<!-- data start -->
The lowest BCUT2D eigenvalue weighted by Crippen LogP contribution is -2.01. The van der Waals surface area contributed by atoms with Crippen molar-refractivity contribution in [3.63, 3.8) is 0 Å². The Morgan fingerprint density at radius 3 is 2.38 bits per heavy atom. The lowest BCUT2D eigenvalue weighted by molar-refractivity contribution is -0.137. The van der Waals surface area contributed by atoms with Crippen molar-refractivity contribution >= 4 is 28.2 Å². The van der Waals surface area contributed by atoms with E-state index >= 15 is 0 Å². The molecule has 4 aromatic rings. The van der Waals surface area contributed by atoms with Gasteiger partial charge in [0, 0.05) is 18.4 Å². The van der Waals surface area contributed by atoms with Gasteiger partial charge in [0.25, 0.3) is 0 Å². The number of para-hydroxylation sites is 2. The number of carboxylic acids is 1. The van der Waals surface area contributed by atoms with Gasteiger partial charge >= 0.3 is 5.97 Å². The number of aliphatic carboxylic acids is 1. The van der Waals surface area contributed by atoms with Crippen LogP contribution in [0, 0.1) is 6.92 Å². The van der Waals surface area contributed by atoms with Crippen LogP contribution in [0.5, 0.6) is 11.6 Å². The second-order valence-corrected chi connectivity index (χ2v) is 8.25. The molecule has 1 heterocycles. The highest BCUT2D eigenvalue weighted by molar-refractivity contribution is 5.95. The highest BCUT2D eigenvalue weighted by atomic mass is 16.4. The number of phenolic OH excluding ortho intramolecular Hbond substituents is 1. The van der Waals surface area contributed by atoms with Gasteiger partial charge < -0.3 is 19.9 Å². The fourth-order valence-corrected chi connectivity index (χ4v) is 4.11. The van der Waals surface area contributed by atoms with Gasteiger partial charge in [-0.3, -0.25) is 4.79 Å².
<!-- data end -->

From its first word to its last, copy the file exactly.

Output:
The lowest BCUT2D eigenvalue weighted by Crippen LogP contribution is -2.01. The van der Waals surface area contributed by atoms with Crippen molar-refractivity contribution in [3.63, 3.8) is 0 Å². The Morgan fingerprint density at radius 3 is 2.38 bits per heavy atom. The lowest BCUT2D eigenvalue weighted by molar-refractivity contribution is -0.137. The van der Waals surface area contributed by atoms with Crippen molar-refractivity contribution >= 4 is 28.2 Å². The van der Waals surface area contributed by atoms with E-state index >= 15 is 0 Å². The molecule has 4 aromatic rings. The van der Waals surface area contributed by atoms with Gasteiger partial charge in [0, 0.05) is 18.4 Å². The van der Waals surface area contributed by atoms with Gasteiger partial charge in [0.25, 0.3) is 0 Å². The number of para-hydroxylation sites is 2. The number of carboxylic acids is 1. The van der Waals surface area contributed by atoms with Gasteiger partial charge >= 0.3 is 5.97 Å². The number of aliphatic carboxylic acids is 1. The van der Waals surface area contributed by atoms with Crippen LogP contribution in [0, 0.1) is 6.92 Å². The van der Waals surface area contributed by atoms with Crippen LogP contribution in [0.5, 0.6) is 11.6 Å². The second-order valence-corrected chi connectivity index (χ2v) is 8.25. The molecule has 1 heterocycles. The highest BCUT2D eigenvalue weighted by molar-refractivity contribution is 5.95. The highest BCUT2D eigenvalue weighted by atomic mass is 16.4. The number of phenolic OH excluding ortho intramolecular Hbond substituents is 1. The van der Waals surface area contributed by atoms with Gasteiger partial charge < -0.3 is 19.9 Å². The fourth-order valence-corrected chi connectivity index (χ4v) is 4.11. The van der Waals surface area contributed by atoms with Gasteiger partial charge in [-0.3, -0.25) is 4.79 Å².